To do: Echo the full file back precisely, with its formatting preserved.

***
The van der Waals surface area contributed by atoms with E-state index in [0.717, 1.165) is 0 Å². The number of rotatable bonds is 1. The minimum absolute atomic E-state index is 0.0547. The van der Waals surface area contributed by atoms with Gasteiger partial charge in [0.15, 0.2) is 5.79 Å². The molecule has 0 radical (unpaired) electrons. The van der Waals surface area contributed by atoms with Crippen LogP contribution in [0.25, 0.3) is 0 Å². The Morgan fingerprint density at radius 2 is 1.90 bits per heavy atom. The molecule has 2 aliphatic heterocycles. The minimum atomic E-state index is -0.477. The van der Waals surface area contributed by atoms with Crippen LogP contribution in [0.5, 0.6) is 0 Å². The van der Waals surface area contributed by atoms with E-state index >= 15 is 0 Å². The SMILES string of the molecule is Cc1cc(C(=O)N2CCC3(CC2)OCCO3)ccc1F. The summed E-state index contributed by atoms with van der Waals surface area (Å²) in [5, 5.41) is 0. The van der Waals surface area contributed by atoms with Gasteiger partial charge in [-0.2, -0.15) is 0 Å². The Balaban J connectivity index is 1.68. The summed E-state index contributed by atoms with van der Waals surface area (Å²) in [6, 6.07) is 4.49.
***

The van der Waals surface area contributed by atoms with E-state index in [0.717, 1.165) is 0 Å². The number of rotatable bonds is 1. The minimum absolute atomic E-state index is 0.0547. The van der Waals surface area contributed by atoms with Gasteiger partial charge in [0.15, 0.2) is 5.79 Å². The molecule has 0 radical (unpaired) electrons. The van der Waals surface area contributed by atoms with Crippen LogP contribution in [0.25, 0.3) is 0 Å². The Morgan fingerprint density at radius 2 is 1.90 bits per heavy atom. The molecule has 2 aliphatic heterocycles. The minimum atomic E-state index is -0.477. The van der Waals surface area contributed by atoms with Crippen LogP contribution in [0.5, 0.6) is 0 Å². The van der Waals surface area contributed by atoms with E-state index >= 15 is 0 Å². The SMILES string of the molecule is Cc1cc(C(=O)N2CCC3(CC2)OCCO3)ccc1F. The summed E-state index contributed by atoms with van der Waals surface area (Å²) in [5, 5.41) is 0. The van der Waals surface area contributed by atoms with Gasteiger partial charge in [-0.2, -0.15) is 0 Å². The Balaban J connectivity index is 1.68. The summed E-state index contributed by atoms with van der Waals surface area (Å²) in [6, 6.07) is 4.49.